University of Portsmouth's History Blog

Zooming in on seventeenth-century elite food culture

Third-year student Ashleigh Hufton writes about the experience of presenting her undergraduate research at the British Conference of Undergraduate Research.  Because of the pandemic, Ashleigh had to get to grips with presenting on Zoom a process she found nerve-racking but a very worthwhile learning experience.  Ashleigh’s dissertation research, ‘Social Differentiation and the Polite Society: Food and Dining in Seventeenth-Century England’ looked at how food culture became symbolic of identity, social status, and power during the seventeenth-century. The type of food consumed, how it was consumed, and what it was consumed with, strictly defined which part of the social scale individuals fell in to.  Taking the lead from French food culture, the elites and middling sorts manipulated the use of richer foods and politer dining methods to differentiate themselves from those below them on the social scale. 

Silver-gilt Spoon, Victoria and Albert Museum, M.325-1962, 1670

Silver-gilt Spoon, Victoria and Albert Museum, M.325-1962, 1670

After seeing Mike Esbester’s email about the British Conference of Undergraduate Research, I initially did not think that I had the confidence to present my research to a broader audience. Yet, after having a conversation with my dissertation supervisor Katy Gibbons I decided to apply (and I’m glad I did!). The application process began with writing a 250 word abstract outlining what my research was, and why I wished to present it at the conference. Still at this point, I was very apprehensive and nervous. 

After my abstract was accepted, the next step was to create presentation slides and prepare to present my research at the conference. At this point, Julian was very responsive to emails. He helped with creating and preparing the presentation slides, and was a first port of call for any questions or queries. This helped ease the nerves and made me feel more relaxed towards the process!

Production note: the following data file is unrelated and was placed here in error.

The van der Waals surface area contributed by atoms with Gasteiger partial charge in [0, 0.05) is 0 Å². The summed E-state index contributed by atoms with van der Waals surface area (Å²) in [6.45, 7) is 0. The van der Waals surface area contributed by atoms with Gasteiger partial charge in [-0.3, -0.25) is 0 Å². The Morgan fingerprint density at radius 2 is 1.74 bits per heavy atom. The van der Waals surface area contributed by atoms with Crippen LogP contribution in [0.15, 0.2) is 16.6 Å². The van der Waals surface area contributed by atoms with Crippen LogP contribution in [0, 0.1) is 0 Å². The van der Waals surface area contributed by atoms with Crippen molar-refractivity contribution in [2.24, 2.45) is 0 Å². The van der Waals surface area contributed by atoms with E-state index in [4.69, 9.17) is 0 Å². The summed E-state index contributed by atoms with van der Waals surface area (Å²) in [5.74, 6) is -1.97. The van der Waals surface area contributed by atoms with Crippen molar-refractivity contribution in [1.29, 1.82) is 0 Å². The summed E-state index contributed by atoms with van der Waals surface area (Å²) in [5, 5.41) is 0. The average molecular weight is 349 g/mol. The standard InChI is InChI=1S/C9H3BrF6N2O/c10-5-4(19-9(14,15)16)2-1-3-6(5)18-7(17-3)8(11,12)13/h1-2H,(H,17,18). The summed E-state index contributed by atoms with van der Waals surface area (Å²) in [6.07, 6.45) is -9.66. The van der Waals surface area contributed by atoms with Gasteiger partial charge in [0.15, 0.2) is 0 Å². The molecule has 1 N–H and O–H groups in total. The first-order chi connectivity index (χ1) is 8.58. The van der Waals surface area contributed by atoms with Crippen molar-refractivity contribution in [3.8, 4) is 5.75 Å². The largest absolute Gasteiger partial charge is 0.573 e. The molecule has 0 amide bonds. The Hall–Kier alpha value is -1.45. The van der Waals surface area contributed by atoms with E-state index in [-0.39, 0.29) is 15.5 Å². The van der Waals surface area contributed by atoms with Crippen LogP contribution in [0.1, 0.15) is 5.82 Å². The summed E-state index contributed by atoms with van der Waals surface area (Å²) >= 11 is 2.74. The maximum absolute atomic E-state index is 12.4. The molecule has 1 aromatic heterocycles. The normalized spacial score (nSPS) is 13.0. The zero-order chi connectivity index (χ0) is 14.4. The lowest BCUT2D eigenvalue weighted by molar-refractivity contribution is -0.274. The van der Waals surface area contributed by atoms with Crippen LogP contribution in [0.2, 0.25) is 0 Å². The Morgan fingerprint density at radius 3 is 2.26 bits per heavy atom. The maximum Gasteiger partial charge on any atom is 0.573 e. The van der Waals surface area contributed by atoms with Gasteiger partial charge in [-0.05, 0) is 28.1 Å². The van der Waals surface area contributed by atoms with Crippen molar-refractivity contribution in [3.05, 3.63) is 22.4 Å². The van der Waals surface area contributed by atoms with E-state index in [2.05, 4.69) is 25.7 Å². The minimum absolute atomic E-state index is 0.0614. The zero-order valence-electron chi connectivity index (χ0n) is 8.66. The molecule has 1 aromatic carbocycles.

Prior to presenting on the day, we had a run through on Zoom to help us get a taste for what the day itself would be like. We were also provided with a schedule of the presentations on the day. I felt very prepared and ready before I presented – which was very different to how I felt when I first applied! The University’s lecturers were incredibly supportive and clearly wanted to see you succeed. This made the application process, and presenting on the day, much less scary and nerve-wracking! 

Although we presented and prepared for the conference through Zoom, and not in person, the experience was still just as rewarding and valuable. From participating in the conference, I have gained a lot of confidence in my own research and presentation skills. This applies to both historical research and presenting to broader academic fields. Having the opportunity to present my research at the BCUR has also prepared me for further historical study, such as the MA course I start in September 2021. The experience has allowed me to understand how historical research can apply to society, outside of University. Not only this, but having to condense my 10,000 word research project into a ten minute presentation helped me define and clarify the overall argument of my undergraduate dissertation. Both writing my dissertation and presenting at the BCUR have been beneficial for my undergraduate research and my confidence in my historical skills. 

My advice for future students, looking into applying for the British Conference of Undergraduate Research, is to go for it! The amount of support and valuable skills that I have gained from the experience alone is worth it. It is not only a great thing to put on your CV, but it has helped me demonstrate my enthusiasm for historical study and research within my Masters application. It is a beneficial experience to reference in life after university and will make you stand out in future postgraduate or job applications! All in all, I would say the experience was valuable, exciting and rewarding.

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